Oughaval Wood – Time Lapse Painting

Oughaval Wood

Oughaval Wood

Oil paintings when kept in the dark tend to darken in colour. Its not the pigments, its the oil. Even the bleached Linseed oil will darken a little. So when the sun shines I take the paintings out of their dark storage and give them an hour to soak up the rays. What a noticeable difference it makes. I think it also helps a bit with the drying process, which apparently, can take years.

This batch of paintings, some of them 2 years old, when exposed to the light reeked of fresh Linseed Oil. A sure sign that there is still some un-oxidised oil present and a reminder of the advice of allowing a year to elapse before final or permanent varnish.

I wonder does anyone take this advice seriously. I agree this is the correct procedure for the hard final picture varnish.  I prefer to apply a temporary varnish at 6 months and frame under glass. The option is there to apply a final varnish at some point in the future when the painting is a few years old.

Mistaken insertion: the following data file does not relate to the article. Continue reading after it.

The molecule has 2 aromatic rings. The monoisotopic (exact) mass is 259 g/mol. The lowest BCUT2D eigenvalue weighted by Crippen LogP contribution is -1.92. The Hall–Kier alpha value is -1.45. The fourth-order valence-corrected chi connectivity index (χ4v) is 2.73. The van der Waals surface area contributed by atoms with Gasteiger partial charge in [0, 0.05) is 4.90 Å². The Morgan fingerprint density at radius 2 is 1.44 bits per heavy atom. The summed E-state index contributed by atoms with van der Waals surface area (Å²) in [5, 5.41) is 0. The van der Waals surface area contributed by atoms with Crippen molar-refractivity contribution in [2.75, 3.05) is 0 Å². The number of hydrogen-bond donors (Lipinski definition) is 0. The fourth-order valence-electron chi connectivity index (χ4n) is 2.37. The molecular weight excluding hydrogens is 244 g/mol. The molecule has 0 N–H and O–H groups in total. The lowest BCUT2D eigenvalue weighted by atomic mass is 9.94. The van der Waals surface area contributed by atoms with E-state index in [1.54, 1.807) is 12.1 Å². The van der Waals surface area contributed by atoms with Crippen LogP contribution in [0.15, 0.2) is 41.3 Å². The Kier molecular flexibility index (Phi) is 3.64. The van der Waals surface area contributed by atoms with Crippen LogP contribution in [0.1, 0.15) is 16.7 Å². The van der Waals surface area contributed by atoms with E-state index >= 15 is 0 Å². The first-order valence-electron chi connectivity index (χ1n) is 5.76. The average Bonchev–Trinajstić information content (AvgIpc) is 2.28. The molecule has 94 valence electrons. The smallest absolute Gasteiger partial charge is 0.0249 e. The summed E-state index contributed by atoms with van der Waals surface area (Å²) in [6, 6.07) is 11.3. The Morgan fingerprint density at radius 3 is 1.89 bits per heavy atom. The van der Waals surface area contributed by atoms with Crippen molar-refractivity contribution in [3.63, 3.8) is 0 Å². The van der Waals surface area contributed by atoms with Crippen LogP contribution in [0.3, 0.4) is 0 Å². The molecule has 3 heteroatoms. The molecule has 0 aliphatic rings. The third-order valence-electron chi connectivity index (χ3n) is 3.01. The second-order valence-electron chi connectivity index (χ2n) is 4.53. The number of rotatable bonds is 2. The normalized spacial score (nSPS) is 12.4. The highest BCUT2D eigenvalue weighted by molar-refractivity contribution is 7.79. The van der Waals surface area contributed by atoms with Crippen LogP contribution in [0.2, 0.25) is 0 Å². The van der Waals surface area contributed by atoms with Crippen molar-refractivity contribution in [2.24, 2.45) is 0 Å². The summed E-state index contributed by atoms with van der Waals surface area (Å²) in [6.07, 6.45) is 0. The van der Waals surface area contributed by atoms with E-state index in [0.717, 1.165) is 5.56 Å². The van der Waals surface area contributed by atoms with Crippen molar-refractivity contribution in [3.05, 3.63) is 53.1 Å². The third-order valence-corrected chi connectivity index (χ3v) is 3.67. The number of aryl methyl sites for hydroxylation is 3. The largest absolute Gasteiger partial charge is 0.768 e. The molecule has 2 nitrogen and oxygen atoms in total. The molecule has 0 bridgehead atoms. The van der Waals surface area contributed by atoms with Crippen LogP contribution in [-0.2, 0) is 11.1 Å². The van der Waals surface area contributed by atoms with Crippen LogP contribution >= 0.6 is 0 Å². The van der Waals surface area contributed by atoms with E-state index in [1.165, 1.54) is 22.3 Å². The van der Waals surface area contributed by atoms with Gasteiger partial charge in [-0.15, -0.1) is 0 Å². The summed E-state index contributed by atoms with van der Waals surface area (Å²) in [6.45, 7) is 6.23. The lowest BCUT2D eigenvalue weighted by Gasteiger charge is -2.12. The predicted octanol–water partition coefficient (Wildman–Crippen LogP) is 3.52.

Paintings in Sunlight

Paintings in Sunlight

This long drying time really necessitates using some form of accelerated drying agent in the painting. I have switched to using Alkyd paints and sometimes the painting is almost touch dry after a few hours. This paint is based on a resin similar to Liquin, a medium for standard oil paints. Just remember not to apply this as a varnish or for ‘oiling out’ as it seals and retards the drying of all that lies below it.

Here is the video of the above painting process. See you soon.